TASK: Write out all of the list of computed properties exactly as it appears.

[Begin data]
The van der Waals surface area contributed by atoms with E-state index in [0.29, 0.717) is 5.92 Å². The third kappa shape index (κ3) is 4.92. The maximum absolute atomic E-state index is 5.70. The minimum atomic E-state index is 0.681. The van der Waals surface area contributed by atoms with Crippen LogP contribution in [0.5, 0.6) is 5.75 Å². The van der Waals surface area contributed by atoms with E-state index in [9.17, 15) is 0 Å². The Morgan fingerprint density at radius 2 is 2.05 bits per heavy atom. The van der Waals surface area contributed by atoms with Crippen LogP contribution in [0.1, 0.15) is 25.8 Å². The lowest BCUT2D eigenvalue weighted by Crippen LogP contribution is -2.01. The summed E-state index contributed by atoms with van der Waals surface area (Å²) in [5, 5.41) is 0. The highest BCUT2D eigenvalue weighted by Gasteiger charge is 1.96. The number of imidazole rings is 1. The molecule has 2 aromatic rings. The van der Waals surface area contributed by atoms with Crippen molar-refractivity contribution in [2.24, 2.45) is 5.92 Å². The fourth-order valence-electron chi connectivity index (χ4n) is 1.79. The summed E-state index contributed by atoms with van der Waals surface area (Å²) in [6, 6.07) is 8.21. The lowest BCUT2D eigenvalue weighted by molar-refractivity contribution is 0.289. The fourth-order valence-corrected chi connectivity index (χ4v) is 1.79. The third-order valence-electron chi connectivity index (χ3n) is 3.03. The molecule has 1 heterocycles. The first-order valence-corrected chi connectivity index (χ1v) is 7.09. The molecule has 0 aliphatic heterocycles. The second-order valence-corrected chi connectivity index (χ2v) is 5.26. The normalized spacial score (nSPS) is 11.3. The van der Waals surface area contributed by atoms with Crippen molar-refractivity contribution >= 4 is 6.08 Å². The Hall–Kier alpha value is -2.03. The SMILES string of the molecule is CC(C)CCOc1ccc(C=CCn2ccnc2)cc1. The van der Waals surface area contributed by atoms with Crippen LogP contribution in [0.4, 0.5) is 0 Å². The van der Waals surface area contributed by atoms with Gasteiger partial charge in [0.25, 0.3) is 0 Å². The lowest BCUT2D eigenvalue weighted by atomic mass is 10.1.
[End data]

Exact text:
The van der Waals surface area contributed by atoms with E-state index in [0.29, 0.717) is 5.92 Å². The third kappa shape index (κ3) is 4.92. The maximum absolute atomic E-state index is 5.70. The minimum atomic E-state index is 0.681. The van der Waals surface area contributed by atoms with Crippen LogP contribution in [0.5, 0.6) is 5.75 Å². The van der Waals surface area contributed by atoms with E-state index in [9.17, 15) is 0 Å². The Morgan fingerprint density at radius 2 is 2.05 bits per heavy atom. The van der Waals surface area contributed by atoms with Crippen LogP contribution in [0.1, 0.15) is 25.8 Å². The lowest BCUT2D eigenvalue weighted by Crippen LogP contribution is -2.01. The summed E-state index contributed by atoms with van der Waals surface area (Å²) in [5, 5.41) is 0. The highest BCUT2D eigenvalue weighted by Gasteiger charge is 1.96. The number of imidazole rings is 1. The molecule has 2 aromatic rings. The van der Waals surface area contributed by atoms with Crippen molar-refractivity contribution in [2.24, 2.45) is 5.92 Å². The fourth-order valence-electron chi connectivity index (χ4n) is 1.79. The summed E-state index contributed by atoms with van der Waals surface area (Å²) in [6, 6.07) is 8.21. The lowest BCUT2D eigenvalue weighted by molar-refractivity contribution is 0.289. The fourth-order valence-corrected chi connectivity index (χ4v) is 1.79. The third-order valence-electron chi connectivity index (χ3n) is 3.03. The molecule has 1 heterocycles. The first-order valence-corrected chi connectivity index (χ1v) is 7.09. The molecule has 0 aliphatic heterocycles. The second-order valence-corrected chi connectivity index (χ2v) is 5.26. The normalized spacial score (nSPS) is 11.3. The van der Waals surface area contributed by atoms with Crippen molar-refractivity contribution >= 4 is 6.08 Å². The Hall–Kier alpha value is -2.03. The SMILES string of the molecule is CC(C)CCOc1ccc(C=CCn2ccnc2)cc1. The van der Waals surface area contributed by atoms with Crippen LogP contribution in [0.4, 0.5) is 0 Å². The van der Waals surface area contributed by atoms with Gasteiger partial charge in [0.25, 0.3) is 0 Å². The lowest BCUT2D eigenvalue weighted by atomic mass is 10.1.